Murder in the Intensive Care Unit
The hospital turned over "12 to 16" thick medical records, McKeon said. In the records of all the patients in question the nurses on duty had noted excessive bleeding where surgical wounds had been closed and where the IV catheter had been inserted in their arms. Bleeding in the brain is extremely dangerous since it causes swelling inside the cranium, increasing pressure on the brain which often results in death.
Dr. Clarence Mersky, the chief hematologist at Einstein, had tested all suspect blood samples and concluded that all the recovering patients had been given heparin. Heparin is an anticoagulant used to decrease the ability of the blood to clot and prevents harmful clot obstructions from forming in the blood vessels. Heparin is used in open heart surgery, bypass surgery and dialysis among other procedures. McKeon learned that as many as five patients had died as a result of the unprescribed administering of heparin.
Dr. Mersky explained to McKeon that heparin was never given to patients undergoing or recovering from brain surgery because of the bleeding it induced, explaining to the young ADA that it would be like "throwing gasoline on a fire."
Dr. Michael Baden, M.D., the now-celebrated pathologist, was Deputy Chief Medical Examiner in 1977. He remembered the Einstein ICU cases being discussed in the office of Chief Medical Examiner Dr. Dominic DiMaio, M.D. (now deceased) with "others." As best as Baden can recall none of the victims were delivered to the Medical Examiner's Office in Manhattan to be autopsied, as required by law when foul play is suspected, because too much time had passed and the bodies had been returned to the families for burial or cremation. One thing of which Dr. Baden was sure was that if unprescribed heparin had been injected into brain surgery patients then "they had bled to death."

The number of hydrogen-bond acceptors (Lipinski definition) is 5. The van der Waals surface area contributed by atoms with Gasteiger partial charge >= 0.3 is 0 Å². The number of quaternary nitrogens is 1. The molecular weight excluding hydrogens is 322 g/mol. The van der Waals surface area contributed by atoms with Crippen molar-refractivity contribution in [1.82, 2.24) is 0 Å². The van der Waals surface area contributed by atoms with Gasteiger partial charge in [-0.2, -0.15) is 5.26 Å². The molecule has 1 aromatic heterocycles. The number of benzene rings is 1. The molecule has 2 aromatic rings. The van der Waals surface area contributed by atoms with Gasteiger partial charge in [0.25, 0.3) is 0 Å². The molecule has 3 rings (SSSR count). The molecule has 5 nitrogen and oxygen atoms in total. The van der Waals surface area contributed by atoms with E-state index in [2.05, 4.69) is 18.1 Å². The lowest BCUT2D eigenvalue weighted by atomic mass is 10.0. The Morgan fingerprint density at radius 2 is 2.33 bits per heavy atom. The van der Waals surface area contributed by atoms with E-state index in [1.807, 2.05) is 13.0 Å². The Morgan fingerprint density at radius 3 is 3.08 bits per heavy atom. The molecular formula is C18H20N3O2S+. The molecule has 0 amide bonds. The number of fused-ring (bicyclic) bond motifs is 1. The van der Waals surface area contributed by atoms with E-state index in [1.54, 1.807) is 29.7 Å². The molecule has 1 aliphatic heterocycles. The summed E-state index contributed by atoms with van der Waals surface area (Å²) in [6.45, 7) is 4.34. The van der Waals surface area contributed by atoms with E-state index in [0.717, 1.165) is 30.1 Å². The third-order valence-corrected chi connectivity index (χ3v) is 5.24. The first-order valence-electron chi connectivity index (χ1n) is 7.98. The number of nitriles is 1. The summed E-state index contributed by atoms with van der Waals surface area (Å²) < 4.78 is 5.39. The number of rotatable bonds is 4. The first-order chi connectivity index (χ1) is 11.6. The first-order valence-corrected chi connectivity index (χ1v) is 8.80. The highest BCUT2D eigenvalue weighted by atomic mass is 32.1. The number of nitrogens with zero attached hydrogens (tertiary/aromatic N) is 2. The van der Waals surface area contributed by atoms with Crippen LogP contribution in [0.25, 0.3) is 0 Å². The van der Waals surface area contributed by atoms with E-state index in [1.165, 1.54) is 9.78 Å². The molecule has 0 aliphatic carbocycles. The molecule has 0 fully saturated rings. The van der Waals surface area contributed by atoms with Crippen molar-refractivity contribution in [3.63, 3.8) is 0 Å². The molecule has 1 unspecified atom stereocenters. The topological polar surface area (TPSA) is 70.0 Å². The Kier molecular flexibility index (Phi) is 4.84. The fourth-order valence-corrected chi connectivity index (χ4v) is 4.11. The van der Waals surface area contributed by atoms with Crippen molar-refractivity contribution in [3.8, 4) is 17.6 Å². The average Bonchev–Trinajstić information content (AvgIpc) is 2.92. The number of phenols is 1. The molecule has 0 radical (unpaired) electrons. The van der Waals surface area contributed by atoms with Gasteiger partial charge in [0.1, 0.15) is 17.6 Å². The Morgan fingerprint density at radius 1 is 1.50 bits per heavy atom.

There was little doubt to McKeon that he had multiple, linked cases of homicides on his hands. Because of the magnitude of the ongoing investigation and the volume of work that had to be done Merola assigned another ADA, Nicholas Iacovetta, to assist McKeon. Iacovetta was one of the DA's prized assistants who would later become a Bronx County Supreme Court Judge, an office he still held in 2007.
Before the DA's office was called in to investigate, related McKeon, the hospital had already begun to monitor the ICU ward. Other than the usual comings and goings of medical staff charged with care of the patients nothing unusual had been found. McKeon related that as soon as his office got involved the heparin-related deaths stopped. The ADA was aware that word had spread like "wildfire" throughout the hospital that the authorities were investigating the questionable deaths in the ICU. He was relieved that his office at least, by their involvement in the case, had stopped the killings.
McKeon and the five NYPD detectives assigned to him pored over the patient files and tried to determine when the trouble started. Their only clue to a timeline was from the ICU attending nurses' notes indicating that the affected patients were bleeding "excessively from the wound and the IV line." The investigators tried to determine a pattern, trying to link the episodes to a particular doctor or nurse on duty, and to any common feature shared by the affected patients. The patients were black, white, Hispanic, rich and poor. The only fact that stood out was that the unprescribed drugs were only being administered to the patients of neurosurgeon Dr. Stephen Weitz.